My insecurities have colored all my relationships, romantic, platonic, and otherwise. I never felt good enough. I’ve always felt like a disappointment, to others, and to myself. I struggled with hateful self-talk that would not be silenced. The result was destructive behavior and malicious internal dialogue that at times, I actually wished harm upon the closest of my friends.
Yeah, you read that right. Now, maybe “harm” is a strong word. I never wished my friends physical harm. Thankfully, I wasn’t that much of a jackass. No, the harm I refer to was with respect to their careers. I feared they would succeed, making me look like more of a failure.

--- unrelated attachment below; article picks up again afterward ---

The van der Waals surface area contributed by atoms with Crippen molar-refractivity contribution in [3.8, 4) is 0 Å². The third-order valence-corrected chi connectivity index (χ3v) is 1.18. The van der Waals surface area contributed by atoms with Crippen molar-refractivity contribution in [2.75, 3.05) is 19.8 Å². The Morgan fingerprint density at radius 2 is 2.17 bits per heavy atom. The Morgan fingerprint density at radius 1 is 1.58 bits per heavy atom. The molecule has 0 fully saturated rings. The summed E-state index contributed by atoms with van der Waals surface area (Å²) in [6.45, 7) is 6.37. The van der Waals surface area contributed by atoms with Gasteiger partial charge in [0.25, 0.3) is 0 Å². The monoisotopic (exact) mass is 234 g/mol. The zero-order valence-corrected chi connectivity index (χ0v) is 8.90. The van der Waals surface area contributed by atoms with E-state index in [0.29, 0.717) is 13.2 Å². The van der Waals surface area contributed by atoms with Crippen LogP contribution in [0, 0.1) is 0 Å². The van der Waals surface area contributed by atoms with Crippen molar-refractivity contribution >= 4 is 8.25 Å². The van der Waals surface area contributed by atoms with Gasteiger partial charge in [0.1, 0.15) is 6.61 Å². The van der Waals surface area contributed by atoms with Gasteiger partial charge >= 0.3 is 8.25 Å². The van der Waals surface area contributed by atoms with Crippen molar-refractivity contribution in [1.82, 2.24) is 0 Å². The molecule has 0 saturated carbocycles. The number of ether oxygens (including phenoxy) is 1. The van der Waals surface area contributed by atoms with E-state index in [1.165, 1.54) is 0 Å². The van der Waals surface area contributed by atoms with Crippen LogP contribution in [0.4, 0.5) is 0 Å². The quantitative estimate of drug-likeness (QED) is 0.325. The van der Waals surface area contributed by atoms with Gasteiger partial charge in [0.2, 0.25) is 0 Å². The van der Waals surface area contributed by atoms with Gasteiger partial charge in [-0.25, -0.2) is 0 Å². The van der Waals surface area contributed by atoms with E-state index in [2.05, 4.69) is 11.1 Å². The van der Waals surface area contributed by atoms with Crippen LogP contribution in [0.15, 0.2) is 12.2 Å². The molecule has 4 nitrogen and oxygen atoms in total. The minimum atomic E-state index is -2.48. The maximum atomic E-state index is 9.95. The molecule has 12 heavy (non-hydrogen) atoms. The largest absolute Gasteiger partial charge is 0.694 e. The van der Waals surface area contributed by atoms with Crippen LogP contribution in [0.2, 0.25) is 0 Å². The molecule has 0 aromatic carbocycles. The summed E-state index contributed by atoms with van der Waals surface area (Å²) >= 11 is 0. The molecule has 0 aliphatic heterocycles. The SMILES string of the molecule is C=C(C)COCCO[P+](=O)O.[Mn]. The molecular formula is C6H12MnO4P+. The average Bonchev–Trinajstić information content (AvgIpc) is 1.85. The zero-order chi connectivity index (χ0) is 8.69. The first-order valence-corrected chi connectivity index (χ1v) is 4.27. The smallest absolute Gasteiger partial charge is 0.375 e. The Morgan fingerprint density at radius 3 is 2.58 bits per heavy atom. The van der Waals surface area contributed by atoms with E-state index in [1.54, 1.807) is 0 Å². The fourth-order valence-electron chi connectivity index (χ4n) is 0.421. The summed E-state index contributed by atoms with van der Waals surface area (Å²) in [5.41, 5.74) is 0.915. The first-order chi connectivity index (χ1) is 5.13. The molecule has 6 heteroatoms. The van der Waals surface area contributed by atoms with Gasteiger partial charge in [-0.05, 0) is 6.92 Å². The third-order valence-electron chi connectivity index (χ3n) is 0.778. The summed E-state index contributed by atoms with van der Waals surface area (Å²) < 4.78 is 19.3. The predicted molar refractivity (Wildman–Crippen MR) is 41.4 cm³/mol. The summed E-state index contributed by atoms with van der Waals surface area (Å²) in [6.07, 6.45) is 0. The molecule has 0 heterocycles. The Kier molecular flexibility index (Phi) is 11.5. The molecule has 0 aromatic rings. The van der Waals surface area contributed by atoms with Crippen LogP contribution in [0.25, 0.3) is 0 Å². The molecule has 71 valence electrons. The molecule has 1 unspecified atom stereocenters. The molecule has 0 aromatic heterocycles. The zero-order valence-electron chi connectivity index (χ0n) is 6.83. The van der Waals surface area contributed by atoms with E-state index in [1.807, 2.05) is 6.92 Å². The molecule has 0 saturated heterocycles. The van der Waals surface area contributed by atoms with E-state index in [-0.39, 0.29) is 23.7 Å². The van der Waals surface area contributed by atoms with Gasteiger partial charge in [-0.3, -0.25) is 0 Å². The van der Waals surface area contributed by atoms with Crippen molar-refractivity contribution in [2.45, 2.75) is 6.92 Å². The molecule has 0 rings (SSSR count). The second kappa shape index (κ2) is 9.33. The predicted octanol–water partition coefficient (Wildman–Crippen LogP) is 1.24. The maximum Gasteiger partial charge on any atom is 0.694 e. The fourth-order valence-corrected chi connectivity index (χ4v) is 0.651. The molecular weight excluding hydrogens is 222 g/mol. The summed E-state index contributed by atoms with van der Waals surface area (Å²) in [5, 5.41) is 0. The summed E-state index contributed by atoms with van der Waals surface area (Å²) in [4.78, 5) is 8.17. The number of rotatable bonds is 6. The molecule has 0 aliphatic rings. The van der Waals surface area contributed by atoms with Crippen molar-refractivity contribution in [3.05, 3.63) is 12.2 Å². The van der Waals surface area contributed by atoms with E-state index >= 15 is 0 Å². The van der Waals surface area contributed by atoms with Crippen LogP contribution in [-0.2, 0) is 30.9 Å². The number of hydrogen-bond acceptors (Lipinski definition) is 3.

Those thoughts, right there, are amongst the ones I’m most ashamed of, in my life.
If you knew the friends that were the receivers of that bad karma, those awful vibes I was sending their way, you’d be even more repulsed at my actions. I’ve known these dudes for over forty years, since sixth grade. I played football with them before I was a teen, we vacationed together, and we continue to share our lives together, to this day. I’m even the godfather to both of their youngest children, an honor and blessing that fills me with joy. And one that makes my previous behavior all the more shameful.